You're right - it's not predatory pricing, although I think that the question whether an airline is reacting or being proactive is not the right way to decide.
To perhaps prove my point, this is a situation that we had here in Germany: LH
runs somewhere between 14 and 18 round trips between FRA
daily, and they have a monopoly on that route. A while back, DBA introduced flights on that route and they were a lot cheaper than LH
, but only had 5 or 6 round trips per day.
The reaction by LH
was that they undercut DBAs fares, if only by a single Euro per ticket - and put massive capacity on the route, flying 744s and 342/343s occasionally, obviously making the lowest fares much more available.
It wasn't long before a court ordered LH
to raise its fares above DBAs fares, so they increased them a bit, but retained the higher capacity.
And it didn't take long before DBA anounced that it was pulling the plug on the route - I think they flew that one for only 5 or 6 months.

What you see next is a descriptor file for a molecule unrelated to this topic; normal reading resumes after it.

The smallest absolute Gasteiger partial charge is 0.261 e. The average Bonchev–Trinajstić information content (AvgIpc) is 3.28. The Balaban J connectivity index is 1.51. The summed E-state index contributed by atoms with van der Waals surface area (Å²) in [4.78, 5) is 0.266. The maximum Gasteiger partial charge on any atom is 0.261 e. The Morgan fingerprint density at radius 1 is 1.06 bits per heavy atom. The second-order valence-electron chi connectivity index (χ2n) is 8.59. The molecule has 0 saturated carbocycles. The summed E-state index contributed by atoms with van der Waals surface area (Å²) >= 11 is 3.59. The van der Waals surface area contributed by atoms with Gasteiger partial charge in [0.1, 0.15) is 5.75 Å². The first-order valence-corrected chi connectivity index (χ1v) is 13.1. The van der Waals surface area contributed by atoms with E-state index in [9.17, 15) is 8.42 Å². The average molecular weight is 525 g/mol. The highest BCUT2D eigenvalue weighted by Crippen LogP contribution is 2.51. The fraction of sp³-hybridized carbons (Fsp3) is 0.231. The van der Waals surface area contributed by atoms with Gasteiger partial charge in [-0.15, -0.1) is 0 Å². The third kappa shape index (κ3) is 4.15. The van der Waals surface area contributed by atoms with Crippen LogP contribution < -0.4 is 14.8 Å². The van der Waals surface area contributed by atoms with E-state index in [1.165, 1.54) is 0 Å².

In this case, LH
was only reacting to DBAs fares, it was a decision that consumers profited immensly at first - but just to complete the story - the day after the last DBA flight operated on that route, LH
went back to its original, much higher fares and to the lower capacity, even more reducing the availability of the lowest fares.
This is why I think that the reacting/proacting criteria is not the best to decide whether it's predatory or not - but in the case of these coast-to-coast routes it's not HP
going against a single big airline, but several, and I'd say that this is the point that makes it non-predatory: even if HP
should pull the route, there will still be competition between the other ones...